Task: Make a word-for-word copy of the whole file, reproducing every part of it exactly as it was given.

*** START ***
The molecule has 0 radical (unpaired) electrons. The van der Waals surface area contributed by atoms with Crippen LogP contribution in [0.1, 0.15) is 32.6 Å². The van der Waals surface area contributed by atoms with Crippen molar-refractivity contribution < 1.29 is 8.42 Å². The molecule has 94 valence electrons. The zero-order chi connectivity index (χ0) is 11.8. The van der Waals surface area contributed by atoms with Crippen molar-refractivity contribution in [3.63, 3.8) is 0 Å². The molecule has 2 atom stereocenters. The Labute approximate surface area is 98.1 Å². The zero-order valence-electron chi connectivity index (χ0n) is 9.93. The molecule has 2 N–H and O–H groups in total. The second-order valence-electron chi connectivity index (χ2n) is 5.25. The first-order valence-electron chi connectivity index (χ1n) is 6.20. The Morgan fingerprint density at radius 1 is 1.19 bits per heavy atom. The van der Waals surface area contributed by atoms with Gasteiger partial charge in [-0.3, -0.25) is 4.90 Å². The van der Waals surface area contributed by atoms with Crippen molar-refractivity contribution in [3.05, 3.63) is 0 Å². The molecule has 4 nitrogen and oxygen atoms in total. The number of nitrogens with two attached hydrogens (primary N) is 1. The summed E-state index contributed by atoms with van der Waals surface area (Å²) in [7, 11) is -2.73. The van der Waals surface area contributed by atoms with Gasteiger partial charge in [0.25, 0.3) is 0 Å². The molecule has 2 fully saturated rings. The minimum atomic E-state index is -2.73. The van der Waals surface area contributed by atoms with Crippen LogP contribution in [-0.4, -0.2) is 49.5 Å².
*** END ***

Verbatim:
The molecule has 0 radical (unpaired) electrons. The van der Waals surface area contributed by atoms with Crippen LogP contribution in [0.1, 0.15) is 32.6 Å². The van der Waals surface area contributed by atoms with Crippen molar-refractivity contribution < 1.29 is 8.42 Å². The molecule has 94 valence electrons. The zero-order chi connectivity index (χ0) is 11.8. The van der Waals surface area contributed by atoms with Crippen molar-refractivity contribution in [3.63, 3.8) is 0 Å². The molecule has 2 atom stereocenters. The Labute approximate surface area is 98.1 Å². The zero-order valence-electron chi connectivity index (χ0n) is 9.93. The molecule has 2 N–H and O–H groups in total. The second-order valence-electron chi connectivity index (χ2n) is 5.25. The first-order valence-electron chi connectivity index (χ1n) is 6.20. The Morgan fingerprint density at radius 1 is 1.19 bits per heavy atom. The van der Waals surface area contributed by atoms with Gasteiger partial charge in [-0.3, -0.25) is 4.90 Å². The van der Waals surface area contributed by atoms with Crippen molar-refractivity contribution in [3.05, 3.63) is 0 Å². The molecule has 4 nitrogen and oxygen atoms in total. The number of nitrogens with two attached hydrogens (primary N) is 1. The summed E-state index contributed by atoms with van der Waals surface area (Å²) in [7, 11) is -2.73. The van der Waals surface area contributed by atoms with Gasteiger partial charge in [0.25, 0.3) is 0 Å². The molecule has 2 fully saturated rings. The minimum atomic E-state index is -2.73. The van der Waals surface area contributed by atoms with Crippen LogP contribution in [-0.4, -0.2) is 49.5 Å².